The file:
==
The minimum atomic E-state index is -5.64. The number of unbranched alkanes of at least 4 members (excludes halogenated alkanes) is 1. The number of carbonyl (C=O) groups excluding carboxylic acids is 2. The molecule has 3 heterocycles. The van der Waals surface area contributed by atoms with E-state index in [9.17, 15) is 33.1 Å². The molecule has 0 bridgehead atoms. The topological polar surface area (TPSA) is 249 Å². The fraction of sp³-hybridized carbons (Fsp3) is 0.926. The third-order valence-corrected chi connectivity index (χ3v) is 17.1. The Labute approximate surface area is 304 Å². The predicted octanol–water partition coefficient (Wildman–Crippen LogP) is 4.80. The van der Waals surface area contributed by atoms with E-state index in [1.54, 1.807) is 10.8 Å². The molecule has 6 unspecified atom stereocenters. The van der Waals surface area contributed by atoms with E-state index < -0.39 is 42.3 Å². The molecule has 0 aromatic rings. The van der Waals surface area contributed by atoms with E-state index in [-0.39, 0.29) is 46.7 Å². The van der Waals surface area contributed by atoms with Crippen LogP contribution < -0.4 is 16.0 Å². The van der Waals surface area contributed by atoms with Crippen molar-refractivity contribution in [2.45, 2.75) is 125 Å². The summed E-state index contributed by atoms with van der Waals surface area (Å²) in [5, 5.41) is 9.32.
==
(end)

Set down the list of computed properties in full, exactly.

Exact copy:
The minimum atomic E-state index is -5.64. The number of unbranched alkanes of at least 4 members (excludes halogenated alkanes) is 1. The number of carbonyl (C=O) groups excluding carboxylic acids is 2. The molecule has 3 heterocycles. The van der Waals surface area contributed by atoms with E-state index in [9.17, 15) is 33.1 Å². The molecule has 0 bridgehead atoms. The topological polar surface area (TPSA) is 249 Å². The fraction of sp³-hybridized carbons (Fsp3) is 0.926. The third-order valence-corrected chi connectivity index (χ3v) is 17.1. The Labute approximate surface area is 304 Å². The predicted octanol–water partition coefficient (Wildman–Crippen LogP) is 4.80. The van der Waals surface area contributed by atoms with E-state index in [1.54, 1.807) is 10.8 Å². The molecule has 6 unspecified atom stereocenters. The van der Waals surface area contributed by atoms with E-state index < -0.39 is 42.3 Å². The molecule has 0 aromatic rings. The van der Waals surface area contributed by atoms with E-state index in [-0.39, 0.29) is 46.7 Å². The van der Waals surface area contributed by atoms with Crippen LogP contribution < -0.4 is 16.0 Å². The van der Waals surface area contributed by atoms with Crippen molar-refractivity contribution in [2.45, 2.75) is 125 Å². The summed E-state index contributed by atoms with van der Waals surface area (Å²) in [5, 5.41) is 9.32.